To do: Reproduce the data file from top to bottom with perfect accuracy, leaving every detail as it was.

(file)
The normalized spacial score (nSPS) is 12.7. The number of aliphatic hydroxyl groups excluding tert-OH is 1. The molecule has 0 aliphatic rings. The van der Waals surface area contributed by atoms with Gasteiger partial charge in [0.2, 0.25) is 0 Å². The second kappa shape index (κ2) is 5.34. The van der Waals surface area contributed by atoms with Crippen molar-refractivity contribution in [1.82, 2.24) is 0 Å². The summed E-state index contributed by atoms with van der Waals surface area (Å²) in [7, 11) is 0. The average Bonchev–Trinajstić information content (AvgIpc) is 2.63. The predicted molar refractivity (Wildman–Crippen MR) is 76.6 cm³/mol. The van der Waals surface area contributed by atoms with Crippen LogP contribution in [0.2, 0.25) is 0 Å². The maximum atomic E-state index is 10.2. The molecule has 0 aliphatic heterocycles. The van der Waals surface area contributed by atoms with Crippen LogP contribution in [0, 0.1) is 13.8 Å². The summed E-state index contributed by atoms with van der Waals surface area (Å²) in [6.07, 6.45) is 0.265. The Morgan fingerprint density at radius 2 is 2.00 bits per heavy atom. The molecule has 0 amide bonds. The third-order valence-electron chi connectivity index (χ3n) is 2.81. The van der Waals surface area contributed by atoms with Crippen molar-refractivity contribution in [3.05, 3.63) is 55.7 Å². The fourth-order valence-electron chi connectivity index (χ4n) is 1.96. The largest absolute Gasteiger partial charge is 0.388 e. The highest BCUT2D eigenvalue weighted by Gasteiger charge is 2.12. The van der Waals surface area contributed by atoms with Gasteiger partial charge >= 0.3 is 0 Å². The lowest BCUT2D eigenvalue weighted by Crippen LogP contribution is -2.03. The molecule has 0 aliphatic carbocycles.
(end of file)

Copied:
The normalized spacial score (nSPS) is 12.7. The number of aliphatic hydroxyl groups excluding tert-OH is 1. The molecule has 0 aliphatic rings. The van der Waals surface area contributed by atoms with Gasteiger partial charge in [0.2, 0.25) is 0 Å². The second kappa shape index (κ2) is 5.34. The van der Waals surface area contributed by atoms with Crippen molar-refractivity contribution in [1.82, 2.24) is 0 Å². The summed E-state index contributed by atoms with van der Waals surface area (Å²) in [7, 11) is 0. The average Bonchev–Trinajstić information content (AvgIpc) is 2.63. The predicted molar refractivity (Wildman–Crippen MR) is 76.6 cm³/mol. The van der Waals surface area contributed by atoms with Crippen LogP contribution in [0.2, 0.25) is 0 Å². The maximum atomic E-state index is 10.2. The molecule has 0 aliphatic heterocycles. The van der Waals surface area contributed by atoms with Crippen LogP contribution in [0, 0.1) is 13.8 Å². The summed E-state index contributed by atoms with van der Waals surface area (Å²) in [6.07, 6.45) is 0.265. The Morgan fingerprint density at radius 2 is 2.00 bits per heavy atom. The molecule has 0 amide bonds. The third-order valence-electron chi connectivity index (χ3n) is 2.81. The van der Waals surface area contributed by atoms with Crippen molar-refractivity contribution in [3.05, 3.63) is 55.7 Å². The fourth-order valence-electron chi connectivity index (χ4n) is 1.96. The largest absolute Gasteiger partial charge is 0.388 e. The highest BCUT2D eigenvalue weighted by Gasteiger charge is 2.12. The van der Waals surface area contributed by atoms with Gasteiger partial charge >= 0.3 is 0 Å². The lowest BCUT2D eigenvalue weighted by Crippen LogP contribution is -2.03. The molecule has 0 aliphatic carbocycles.